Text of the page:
America's (New) Pastime: Political Fanaticism

You treat political tribalism the same way you treat sports rivalries – and that’s not a good thing.

Admit it: you hate politics, but you watched a LOT of it last week.

And while you aren’t quite sure what compelled you to consume 114 hours of MSNBC's Steve Kornacki tapping his way through election results from Pennsylvania’s Amish country, you know you felt something during those segments.

You felt like you were part of a community, willing your team to victory with each small scoreboard update.  You felt electricity when you got a new batch of good numbers. And you felt compelled to find comfort in bad food and adult beverages with every batch of bad numbers.

More from NBCLX

What You Missed on Election Night When You Were Watching Trump and Biden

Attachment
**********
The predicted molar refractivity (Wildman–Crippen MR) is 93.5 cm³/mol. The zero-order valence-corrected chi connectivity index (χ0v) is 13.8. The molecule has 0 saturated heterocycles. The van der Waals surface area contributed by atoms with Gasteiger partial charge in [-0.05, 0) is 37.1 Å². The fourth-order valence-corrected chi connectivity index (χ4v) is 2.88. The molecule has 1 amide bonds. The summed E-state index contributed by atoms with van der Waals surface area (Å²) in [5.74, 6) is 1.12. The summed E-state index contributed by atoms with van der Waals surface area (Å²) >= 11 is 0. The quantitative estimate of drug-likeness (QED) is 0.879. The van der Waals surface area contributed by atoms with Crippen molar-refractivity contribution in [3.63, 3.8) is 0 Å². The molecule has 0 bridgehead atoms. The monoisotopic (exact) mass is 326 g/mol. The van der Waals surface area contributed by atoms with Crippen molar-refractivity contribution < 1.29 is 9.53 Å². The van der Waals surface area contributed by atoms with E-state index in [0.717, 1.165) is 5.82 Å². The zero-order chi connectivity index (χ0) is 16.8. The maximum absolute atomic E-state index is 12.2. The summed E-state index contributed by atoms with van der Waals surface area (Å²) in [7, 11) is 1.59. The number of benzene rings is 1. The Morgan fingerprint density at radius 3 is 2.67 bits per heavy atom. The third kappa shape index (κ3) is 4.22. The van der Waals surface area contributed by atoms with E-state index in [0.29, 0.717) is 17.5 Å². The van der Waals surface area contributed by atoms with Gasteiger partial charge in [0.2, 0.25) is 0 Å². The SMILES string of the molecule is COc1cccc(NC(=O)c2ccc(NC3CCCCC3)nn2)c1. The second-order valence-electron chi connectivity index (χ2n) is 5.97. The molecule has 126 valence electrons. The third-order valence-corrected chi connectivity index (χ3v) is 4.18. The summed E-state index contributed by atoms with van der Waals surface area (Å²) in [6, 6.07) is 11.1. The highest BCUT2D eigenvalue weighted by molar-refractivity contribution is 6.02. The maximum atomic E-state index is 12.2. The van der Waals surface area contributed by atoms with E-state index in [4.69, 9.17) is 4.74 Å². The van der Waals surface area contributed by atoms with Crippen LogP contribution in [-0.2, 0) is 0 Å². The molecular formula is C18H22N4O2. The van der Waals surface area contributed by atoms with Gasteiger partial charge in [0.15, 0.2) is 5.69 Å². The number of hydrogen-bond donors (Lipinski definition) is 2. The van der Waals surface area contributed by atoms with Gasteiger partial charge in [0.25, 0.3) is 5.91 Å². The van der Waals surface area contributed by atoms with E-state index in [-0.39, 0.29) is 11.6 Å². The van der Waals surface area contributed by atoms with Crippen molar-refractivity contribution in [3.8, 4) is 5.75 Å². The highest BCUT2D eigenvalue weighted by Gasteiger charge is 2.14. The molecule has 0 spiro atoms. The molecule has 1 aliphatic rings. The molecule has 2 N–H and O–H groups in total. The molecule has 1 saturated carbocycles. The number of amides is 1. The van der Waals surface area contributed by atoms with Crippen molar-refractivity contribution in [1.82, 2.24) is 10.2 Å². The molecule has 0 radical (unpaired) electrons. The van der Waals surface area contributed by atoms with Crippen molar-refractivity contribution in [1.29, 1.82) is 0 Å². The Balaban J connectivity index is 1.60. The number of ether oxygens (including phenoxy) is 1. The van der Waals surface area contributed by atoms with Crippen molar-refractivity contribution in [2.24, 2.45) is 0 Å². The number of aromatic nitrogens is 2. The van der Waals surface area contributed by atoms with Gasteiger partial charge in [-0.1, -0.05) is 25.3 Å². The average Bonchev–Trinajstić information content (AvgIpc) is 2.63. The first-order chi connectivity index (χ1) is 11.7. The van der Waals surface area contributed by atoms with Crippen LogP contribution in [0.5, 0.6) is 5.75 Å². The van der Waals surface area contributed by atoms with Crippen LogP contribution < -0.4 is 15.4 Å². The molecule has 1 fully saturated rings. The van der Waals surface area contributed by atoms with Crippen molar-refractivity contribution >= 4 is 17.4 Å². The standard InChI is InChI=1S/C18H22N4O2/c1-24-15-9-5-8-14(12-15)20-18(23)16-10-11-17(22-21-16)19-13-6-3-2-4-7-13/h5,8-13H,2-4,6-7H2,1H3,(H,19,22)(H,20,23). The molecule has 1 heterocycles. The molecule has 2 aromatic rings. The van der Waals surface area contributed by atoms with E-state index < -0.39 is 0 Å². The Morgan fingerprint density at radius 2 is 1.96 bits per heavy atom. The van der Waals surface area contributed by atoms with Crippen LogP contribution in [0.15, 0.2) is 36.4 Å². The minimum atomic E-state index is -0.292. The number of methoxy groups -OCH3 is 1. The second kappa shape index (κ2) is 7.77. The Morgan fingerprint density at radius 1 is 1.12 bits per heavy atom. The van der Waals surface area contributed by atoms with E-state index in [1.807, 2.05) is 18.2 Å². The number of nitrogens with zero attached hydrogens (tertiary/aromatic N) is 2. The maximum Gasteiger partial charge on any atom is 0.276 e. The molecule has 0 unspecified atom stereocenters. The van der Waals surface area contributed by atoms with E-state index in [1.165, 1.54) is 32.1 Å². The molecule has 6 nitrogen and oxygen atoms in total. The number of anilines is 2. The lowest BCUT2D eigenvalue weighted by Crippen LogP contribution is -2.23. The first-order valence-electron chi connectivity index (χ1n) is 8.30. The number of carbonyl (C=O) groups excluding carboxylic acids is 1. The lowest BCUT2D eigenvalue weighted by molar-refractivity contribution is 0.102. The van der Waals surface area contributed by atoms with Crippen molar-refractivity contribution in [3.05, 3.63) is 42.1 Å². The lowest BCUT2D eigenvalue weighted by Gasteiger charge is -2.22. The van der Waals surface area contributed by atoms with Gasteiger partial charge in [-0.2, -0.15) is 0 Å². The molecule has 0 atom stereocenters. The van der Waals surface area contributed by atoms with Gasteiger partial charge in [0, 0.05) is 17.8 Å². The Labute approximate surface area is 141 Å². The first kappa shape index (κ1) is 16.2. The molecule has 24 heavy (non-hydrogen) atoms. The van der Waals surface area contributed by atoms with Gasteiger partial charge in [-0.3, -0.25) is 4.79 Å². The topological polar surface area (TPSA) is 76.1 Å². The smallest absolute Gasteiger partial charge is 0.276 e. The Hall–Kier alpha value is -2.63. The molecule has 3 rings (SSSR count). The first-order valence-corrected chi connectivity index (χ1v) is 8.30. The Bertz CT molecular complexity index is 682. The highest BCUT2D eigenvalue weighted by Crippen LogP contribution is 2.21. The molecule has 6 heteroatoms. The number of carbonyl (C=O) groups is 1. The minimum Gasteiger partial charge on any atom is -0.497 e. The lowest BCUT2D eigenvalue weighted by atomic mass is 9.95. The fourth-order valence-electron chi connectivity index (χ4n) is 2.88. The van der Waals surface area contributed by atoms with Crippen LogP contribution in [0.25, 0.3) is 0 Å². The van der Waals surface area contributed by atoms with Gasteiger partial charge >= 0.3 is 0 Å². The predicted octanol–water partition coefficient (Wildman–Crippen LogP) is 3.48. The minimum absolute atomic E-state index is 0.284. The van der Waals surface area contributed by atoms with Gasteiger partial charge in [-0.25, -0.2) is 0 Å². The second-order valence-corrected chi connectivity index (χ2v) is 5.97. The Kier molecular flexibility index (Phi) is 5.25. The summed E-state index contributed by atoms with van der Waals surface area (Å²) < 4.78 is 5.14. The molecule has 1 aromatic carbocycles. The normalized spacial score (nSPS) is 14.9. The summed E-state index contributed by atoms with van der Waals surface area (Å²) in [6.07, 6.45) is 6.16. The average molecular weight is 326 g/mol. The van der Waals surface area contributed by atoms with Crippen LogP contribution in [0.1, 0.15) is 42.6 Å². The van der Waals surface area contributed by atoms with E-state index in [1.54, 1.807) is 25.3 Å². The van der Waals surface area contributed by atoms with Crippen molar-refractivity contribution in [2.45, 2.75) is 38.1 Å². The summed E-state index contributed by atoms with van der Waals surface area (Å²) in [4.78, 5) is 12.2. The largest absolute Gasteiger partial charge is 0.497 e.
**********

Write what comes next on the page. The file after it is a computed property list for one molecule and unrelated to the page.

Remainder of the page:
How Chris Nikic Made History as the First Man With Down Syndrome to Finish the Ironman Triathlon

Essentially, Election Week has surpassed Super Bowl week as our nation’s most-sensational spectator spectacle. The stakes are just a heck of a lot higher.

Treating politics like a sport isn’t new, but in the Trump Era, America’s obsession with consuming political updates, commentary, critiques, and rival-bashing has reached a new height, previously reserved only for the most die-hard sports fandoms. We handicap the matches, we profess our loyalties on social media, and we look down on opposing fans of that “other” team.

While tribalism in college football is what makes the atmosphere so great, tribalism in politics is also what’s making our country increasingly insufferable.

Because – just like in sports – our deep divides along group lines lead us to dehumanize our “opponents,” making us forget that Americans who disagree with us on an issue aren’t our opponents; they’re our neighbors. 

One thing both parties agree on – they hate “the other side” more than they used to.